USDA invests in emergency food system

The U.S. Department of Agricul – ture’s Food and Nutrition Service is inviting applications for the second of two rounds of grants to improve the reach of The Emergency Food Assistance Program, commonly known as TEFAP. Both rounds of grants – totaling up to $100 million and funded by the American Rescue Plan Act of 2021 – are intended to equip state agencies and emergency food providers to better serve those in need of food in remote, rural, tribal, and other low-income areas that face persistent poverty and inequality.

“State agencies and emergency food providers such as food banks, soup kitchens, and food pantries are vital partners in USDA’s efforts to promote food and nutrition securi- ty,” said Stacy Dean, deputy under secretary for Food, Nutrition, and Consumer Services. “We’re already seeing early signs that the first round of the TEFAP Reach and Resiliency grants are working to make this system even stronger and get emergency food assistance to more people who need it. In round two, our team looks forward to expanding and deepening our work with partners to extend the reach of TEFAP into underserved areas, supporting communities that have long faced systematic barriers to opportunity and providing them with reliable, equitable access to food when they need it most.”

The struggle against hunger is a daily reality for too many Americans, and food insecurity is not equally experienced across different communities or groups. Historically underserved communities, such as people of color, Indigenous communities, members of religious minorities, LGBTQ+ individuals, people with disabilities, rural communities, and many others, often face barriers to getting the healthy food they need for themselves and their families.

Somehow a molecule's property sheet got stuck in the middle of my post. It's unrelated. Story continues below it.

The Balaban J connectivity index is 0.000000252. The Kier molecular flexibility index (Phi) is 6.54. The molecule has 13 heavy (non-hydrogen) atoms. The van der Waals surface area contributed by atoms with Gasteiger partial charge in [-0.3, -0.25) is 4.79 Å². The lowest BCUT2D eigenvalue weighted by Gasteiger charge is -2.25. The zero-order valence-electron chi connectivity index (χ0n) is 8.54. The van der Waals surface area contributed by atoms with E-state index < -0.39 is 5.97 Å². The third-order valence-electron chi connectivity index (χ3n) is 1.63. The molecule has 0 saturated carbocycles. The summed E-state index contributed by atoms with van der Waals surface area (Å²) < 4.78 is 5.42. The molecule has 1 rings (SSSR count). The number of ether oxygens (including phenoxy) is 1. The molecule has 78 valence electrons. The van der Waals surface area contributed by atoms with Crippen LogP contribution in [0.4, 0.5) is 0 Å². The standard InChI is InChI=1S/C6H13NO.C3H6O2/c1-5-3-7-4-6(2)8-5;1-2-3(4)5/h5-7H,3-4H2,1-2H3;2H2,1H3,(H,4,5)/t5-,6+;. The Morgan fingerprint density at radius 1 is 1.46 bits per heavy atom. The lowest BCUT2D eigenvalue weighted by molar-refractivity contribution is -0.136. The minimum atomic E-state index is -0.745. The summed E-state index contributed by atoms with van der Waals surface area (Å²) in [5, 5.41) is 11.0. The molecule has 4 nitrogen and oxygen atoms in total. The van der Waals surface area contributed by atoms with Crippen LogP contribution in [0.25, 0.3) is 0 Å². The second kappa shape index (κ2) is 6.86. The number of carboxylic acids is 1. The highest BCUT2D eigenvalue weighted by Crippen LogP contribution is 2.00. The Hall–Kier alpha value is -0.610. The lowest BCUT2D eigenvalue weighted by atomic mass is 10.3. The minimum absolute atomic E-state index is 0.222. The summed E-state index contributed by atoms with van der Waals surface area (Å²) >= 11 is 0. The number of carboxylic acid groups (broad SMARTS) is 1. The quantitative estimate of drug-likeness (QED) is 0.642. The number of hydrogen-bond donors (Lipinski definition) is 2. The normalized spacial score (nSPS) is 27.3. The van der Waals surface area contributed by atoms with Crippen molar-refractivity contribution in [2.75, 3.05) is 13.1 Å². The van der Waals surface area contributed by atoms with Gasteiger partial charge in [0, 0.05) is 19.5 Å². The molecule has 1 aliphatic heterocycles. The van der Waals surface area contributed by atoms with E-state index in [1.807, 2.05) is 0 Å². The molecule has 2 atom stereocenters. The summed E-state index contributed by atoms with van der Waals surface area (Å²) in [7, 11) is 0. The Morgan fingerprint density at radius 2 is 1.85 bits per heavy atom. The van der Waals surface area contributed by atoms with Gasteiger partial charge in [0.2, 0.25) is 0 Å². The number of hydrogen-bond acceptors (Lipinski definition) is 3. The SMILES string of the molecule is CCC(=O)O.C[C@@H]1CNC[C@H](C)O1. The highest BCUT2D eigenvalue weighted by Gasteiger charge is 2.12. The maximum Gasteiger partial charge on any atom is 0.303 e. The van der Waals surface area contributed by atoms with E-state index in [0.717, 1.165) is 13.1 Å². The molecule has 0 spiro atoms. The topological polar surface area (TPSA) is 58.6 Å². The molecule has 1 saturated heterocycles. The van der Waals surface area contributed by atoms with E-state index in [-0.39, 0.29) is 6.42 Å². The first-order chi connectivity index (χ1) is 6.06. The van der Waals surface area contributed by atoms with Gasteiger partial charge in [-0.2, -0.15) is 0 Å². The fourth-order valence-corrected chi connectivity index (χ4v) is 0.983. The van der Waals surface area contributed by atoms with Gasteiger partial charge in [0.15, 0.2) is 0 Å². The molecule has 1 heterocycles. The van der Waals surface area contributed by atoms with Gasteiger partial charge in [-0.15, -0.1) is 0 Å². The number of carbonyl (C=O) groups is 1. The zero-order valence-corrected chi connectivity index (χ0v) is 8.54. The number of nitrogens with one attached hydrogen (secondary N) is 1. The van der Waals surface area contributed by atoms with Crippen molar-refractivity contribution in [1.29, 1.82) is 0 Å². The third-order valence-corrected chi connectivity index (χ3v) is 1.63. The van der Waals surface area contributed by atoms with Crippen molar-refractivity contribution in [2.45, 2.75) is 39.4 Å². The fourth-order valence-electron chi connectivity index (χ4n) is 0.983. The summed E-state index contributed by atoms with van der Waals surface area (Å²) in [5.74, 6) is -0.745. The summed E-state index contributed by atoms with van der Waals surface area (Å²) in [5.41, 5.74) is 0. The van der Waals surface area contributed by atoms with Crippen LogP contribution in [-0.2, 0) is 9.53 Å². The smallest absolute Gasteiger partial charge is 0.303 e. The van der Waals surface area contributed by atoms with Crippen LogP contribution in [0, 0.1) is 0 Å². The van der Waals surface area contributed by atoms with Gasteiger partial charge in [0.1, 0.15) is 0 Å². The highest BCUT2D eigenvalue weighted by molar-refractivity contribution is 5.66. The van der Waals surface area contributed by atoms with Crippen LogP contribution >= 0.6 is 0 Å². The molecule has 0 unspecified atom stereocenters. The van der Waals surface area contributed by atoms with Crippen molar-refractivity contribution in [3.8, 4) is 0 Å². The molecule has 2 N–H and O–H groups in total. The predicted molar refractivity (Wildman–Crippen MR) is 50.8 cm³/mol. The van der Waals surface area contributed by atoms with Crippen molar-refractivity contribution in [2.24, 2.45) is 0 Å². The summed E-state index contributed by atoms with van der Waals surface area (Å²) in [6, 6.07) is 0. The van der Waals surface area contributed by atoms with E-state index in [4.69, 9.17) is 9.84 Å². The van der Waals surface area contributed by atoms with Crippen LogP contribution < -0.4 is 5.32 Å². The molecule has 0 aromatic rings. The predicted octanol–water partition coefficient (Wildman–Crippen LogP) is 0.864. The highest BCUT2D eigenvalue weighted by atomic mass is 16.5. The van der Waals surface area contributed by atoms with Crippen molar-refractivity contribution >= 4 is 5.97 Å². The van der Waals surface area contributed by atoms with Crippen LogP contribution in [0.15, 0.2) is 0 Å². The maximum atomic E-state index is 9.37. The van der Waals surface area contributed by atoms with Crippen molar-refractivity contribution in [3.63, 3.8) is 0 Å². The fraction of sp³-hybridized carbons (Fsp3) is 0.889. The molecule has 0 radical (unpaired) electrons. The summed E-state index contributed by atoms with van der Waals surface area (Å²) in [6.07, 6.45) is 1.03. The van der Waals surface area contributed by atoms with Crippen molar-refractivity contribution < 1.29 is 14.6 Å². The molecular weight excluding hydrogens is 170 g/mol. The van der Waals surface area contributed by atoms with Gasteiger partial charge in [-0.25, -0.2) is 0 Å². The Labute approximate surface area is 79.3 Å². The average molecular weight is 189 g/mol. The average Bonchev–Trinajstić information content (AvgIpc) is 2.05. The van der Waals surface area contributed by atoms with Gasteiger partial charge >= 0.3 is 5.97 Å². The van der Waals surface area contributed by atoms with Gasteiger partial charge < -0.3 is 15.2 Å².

Through the Reach and Resiliency grants, the Food and Nutrition Service and its state partners are working to ensure that TEFAP’s much-needed emergency food assistance— via food banks, soup kitchens, and more—reaches communities where assistance is lacking but desperately needed.

Through TEFAP, USDA purchases a variety of nutritious, domestically- sourced and produced foods for state agencies (known as USDA Foods). States then provide the food to participating local emergency food providers, usually food banks, which in turn distribute the food to local organizations like food pantries that directly serve the public.

States receiving TEFAP Reach and Resiliency Grants will use funds to implement unique and creative solutions to extend the program’s reach, such as leveraging mobile food pantries on tribal lands, improving cultural competency to better serve diverse populations, and purchasing equipment needed to transport food to remote areas.

Awardees, grant amounts, and project descriptions from the first phase of funding can be found on the Round One Projects webpage. Just over $60 million is available for round two grantees. The application period for round two is open through Monday, March 6, 2023. For more information on the grant initiative, read Overview of Grant Opportunity. To apply for a 2023 TEFAP Reach and Resiliency grant opportunity, visit